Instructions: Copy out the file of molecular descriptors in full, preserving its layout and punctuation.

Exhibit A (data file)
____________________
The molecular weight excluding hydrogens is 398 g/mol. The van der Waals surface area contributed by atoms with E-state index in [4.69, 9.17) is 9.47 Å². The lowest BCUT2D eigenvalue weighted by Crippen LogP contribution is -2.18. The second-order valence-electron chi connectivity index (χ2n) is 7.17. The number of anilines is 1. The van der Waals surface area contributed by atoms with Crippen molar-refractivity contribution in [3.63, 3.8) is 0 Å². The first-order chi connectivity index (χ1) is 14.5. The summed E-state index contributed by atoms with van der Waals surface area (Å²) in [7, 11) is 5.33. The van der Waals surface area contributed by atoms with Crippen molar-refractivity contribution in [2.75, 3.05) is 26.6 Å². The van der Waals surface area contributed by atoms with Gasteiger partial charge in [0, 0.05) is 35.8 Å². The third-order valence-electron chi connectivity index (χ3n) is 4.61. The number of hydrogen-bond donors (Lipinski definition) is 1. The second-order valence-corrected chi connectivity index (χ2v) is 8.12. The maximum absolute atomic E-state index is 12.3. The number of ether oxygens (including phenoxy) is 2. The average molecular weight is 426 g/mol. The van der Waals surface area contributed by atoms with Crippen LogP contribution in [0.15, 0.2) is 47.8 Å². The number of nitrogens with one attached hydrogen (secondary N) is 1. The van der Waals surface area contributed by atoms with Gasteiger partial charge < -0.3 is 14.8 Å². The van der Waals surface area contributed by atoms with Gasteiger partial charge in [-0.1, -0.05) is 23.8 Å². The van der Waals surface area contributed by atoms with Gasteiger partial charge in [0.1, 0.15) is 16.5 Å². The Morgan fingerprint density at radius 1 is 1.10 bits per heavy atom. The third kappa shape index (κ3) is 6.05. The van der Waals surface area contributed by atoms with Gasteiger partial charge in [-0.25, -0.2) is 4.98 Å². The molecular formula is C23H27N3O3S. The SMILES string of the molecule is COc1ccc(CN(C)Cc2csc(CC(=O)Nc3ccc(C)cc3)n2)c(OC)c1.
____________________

The molecular weight excluding hydrogens is 398 g/mol. The van der Waals surface area contributed by atoms with E-state index in [4.69, 9.17) is 9.47 Å². The lowest BCUT2D eigenvalue weighted by Crippen LogP contribution is -2.18. The second-order valence-electron chi connectivity index (χ2n) is 7.17. The number of anilines is 1. The van der Waals surface area contributed by atoms with Crippen molar-refractivity contribution in [3.63, 3.8) is 0 Å². The first-order chi connectivity index (χ1) is 14.5. The summed E-state index contributed by atoms with van der Waals surface area (Å²) in [7, 11) is 5.33. The van der Waals surface area contributed by atoms with Crippen molar-refractivity contribution in [2.75, 3.05) is 26.6 Å². The van der Waals surface area contributed by atoms with Gasteiger partial charge in [0, 0.05) is 35.8 Å². The third-order valence-electron chi connectivity index (χ3n) is 4.61. The number of hydrogen-bond donors (Lipinski definition) is 1. The second-order valence-corrected chi connectivity index (χ2v) is 8.12. The maximum absolute atomic E-state index is 12.3. The number of ether oxygens (including phenoxy) is 2. The average molecular weight is 426 g/mol. The van der Waals surface area contributed by atoms with Crippen LogP contribution in [0.15, 0.2) is 47.8 Å². The number of nitrogens with one attached hydrogen (secondary N) is 1. The van der Waals surface area contributed by atoms with Gasteiger partial charge < -0.3 is 14.8 Å². The van der Waals surface area contributed by atoms with Gasteiger partial charge in [-0.1, -0.05) is 23.8 Å². The van der Waals surface area contributed by atoms with Gasteiger partial charge in [0.1, 0.15) is 16.5 Å². The Morgan fingerprint density at radius 1 is 1.10 bits per heavy atom. The third kappa shape index (κ3) is 6.05. The van der Waals surface area contributed by atoms with Gasteiger partial charge in [-0.25, -0.2) is 4.98 Å². The molecular formula is C23H27N3O3S. The SMILES string of the molecule is COc1ccc(CN(C)Cc2csc(CC(=O)Nc3ccc(C)cc3)n2)c(OC)c1.